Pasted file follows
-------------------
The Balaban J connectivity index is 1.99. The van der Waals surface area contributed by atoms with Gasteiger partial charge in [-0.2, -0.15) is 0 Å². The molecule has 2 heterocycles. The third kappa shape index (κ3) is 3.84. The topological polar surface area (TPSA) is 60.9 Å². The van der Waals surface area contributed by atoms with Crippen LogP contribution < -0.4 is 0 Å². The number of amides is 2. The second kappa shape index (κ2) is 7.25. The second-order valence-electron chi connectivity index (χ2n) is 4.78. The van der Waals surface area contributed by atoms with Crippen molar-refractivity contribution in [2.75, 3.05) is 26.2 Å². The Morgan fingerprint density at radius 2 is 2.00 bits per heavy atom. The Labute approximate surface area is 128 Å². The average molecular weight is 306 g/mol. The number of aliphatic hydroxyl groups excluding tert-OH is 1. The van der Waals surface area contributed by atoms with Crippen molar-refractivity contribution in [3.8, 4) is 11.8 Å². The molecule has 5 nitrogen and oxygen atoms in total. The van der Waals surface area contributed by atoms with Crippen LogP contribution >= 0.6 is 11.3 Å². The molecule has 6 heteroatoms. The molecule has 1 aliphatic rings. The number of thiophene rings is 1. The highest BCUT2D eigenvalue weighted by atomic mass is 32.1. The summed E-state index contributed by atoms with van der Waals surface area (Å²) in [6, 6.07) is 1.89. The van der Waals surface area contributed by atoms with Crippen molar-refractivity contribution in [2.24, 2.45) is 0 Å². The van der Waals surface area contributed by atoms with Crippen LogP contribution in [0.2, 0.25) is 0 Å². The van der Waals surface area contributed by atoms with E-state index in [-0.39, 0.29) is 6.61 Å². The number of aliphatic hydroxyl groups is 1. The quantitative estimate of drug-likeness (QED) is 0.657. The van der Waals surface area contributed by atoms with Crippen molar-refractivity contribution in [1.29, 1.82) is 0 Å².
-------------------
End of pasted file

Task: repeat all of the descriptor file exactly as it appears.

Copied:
The Balaban J connectivity index is 1.99. The van der Waals surface area contributed by atoms with Gasteiger partial charge in [-0.2, -0.15) is 0 Å². The molecule has 2 heterocycles. The third kappa shape index (κ3) is 3.84. The topological polar surface area (TPSA) is 60.9 Å². The van der Waals surface area contributed by atoms with Crippen LogP contribution < -0.4 is 0 Å². The number of amides is 2. The second kappa shape index (κ2) is 7.25. The second-order valence-electron chi connectivity index (χ2n) is 4.78. The van der Waals surface area contributed by atoms with Crippen molar-refractivity contribution in [2.75, 3.05) is 26.2 Å². The Morgan fingerprint density at radius 2 is 2.00 bits per heavy atom. The Labute approximate surface area is 128 Å². The average molecular weight is 306 g/mol. The number of aliphatic hydroxyl groups excluding tert-OH is 1. The van der Waals surface area contributed by atoms with Crippen molar-refractivity contribution in [3.8, 4) is 11.8 Å². The molecule has 5 nitrogen and oxygen atoms in total. The van der Waals surface area contributed by atoms with Crippen LogP contribution >= 0.6 is 11.3 Å². The molecule has 6 heteroatoms. The molecule has 1 aliphatic rings. The number of thiophene rings is 1. The highest BCUT2D eigenvalue weighted by atomic mass is 32.1. The summed E-state index contributed by atoms with van der Waals surface area (Å²) in [6, 6.07) is 1.89. The van der Waals surface area contributed by atoms with Crippen molar-refractivity contribution in [2.24, 2.45) is 0 Å². The van der Waals surface area contributed by atoms with Crippen LogP contribution in [0.2, 0.25) is 0 Å². The van der Waals surface area contributed by atoms with E-state index in [-0.39, 0.29) is 6.61 Å². The number of aliphatic hydroxyl groups is 1. The quantitative estimate of drug-likeness (QED) is 0.657. The van der Waals surface area contributed by atoms with Crippen molar-refractivity contribution in [1.29, 1.82) is 0 Å².